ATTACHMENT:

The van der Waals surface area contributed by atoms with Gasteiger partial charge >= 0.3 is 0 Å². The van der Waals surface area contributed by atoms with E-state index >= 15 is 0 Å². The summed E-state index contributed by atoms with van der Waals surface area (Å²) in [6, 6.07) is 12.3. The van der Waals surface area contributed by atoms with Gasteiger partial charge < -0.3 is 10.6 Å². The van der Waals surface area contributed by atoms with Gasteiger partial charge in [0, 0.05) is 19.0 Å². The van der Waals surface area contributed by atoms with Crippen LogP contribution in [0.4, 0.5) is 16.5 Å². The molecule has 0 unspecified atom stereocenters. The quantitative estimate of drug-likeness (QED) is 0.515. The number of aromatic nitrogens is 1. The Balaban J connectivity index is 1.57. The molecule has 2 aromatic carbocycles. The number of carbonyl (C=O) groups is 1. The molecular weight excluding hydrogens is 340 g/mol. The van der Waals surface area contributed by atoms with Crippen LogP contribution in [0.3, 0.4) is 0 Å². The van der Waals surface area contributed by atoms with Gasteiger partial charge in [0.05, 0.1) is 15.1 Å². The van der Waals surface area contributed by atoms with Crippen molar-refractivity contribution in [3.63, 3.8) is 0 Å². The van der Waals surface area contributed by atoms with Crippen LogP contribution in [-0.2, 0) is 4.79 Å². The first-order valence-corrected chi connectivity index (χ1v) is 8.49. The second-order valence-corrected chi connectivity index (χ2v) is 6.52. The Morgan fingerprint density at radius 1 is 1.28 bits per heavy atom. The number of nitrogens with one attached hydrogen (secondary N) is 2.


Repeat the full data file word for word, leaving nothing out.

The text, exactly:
The van der Waals surface area contributed by atoms with Gasteiger partial charge >= 0.3 is 0 Å². The van der Waals surface area contributed by atoms with E-state index >= 15 is 0 Å². The summed E-state index contributed by atoms with van der Waals surface area (Å²) in [6, 6.07) is 12.3. The van der Waals surface area contributed by atoms with Gasteiger partial charge < -0.3 is 10.6 Å². The van der Waals surface area contributed by atoms with Gasteiger partial charge in [0, 0.05) is 19.0 Å². The van der Waals surface area contributed by atoms with Crippen LogP contribution in [0.4, 0.5) is 16.5 Å². The molecule has 0 unspecified atom stereocenters. The quantitative estimate of drug-likeness (QED) is 0.515. The number of aromatic nitrogens is 1. The Balaban J connectivity index is 1.57. The molecule has 2 aromatic carbocycles. The number of carbonyl (C=O) groups is 1. The molecular weight excluding hydrogens is 340 g/mol. The van der Waals surface area contributed by atoms with Crippen LogP contribution in [0.3, 0.4) is 0 Å². The van der Waals surface area contributed by atoms with Gasteiger partial charge in [0.05, 0.1) is 15.1 Å². The van der Waals surface area contributed by atoms with Crippen molar-refractivity contribution in [3.63, 3.8) is 0 Å². The van der Waals surface area contributed by atoms with Crippen LogP contribution in [-0.2, 0) is 4.79 Å². The first-order valence-corrected chi connectivity index (χ1v) is 8.49. The second-order valence-corrected chi connectivity index (χ2v) is 6.52. The Morgan fingerprint density at radius 1 is 1.28 bits per heavy atom. The number of nitrogens with one attached hydrogen (secondary N) is 2.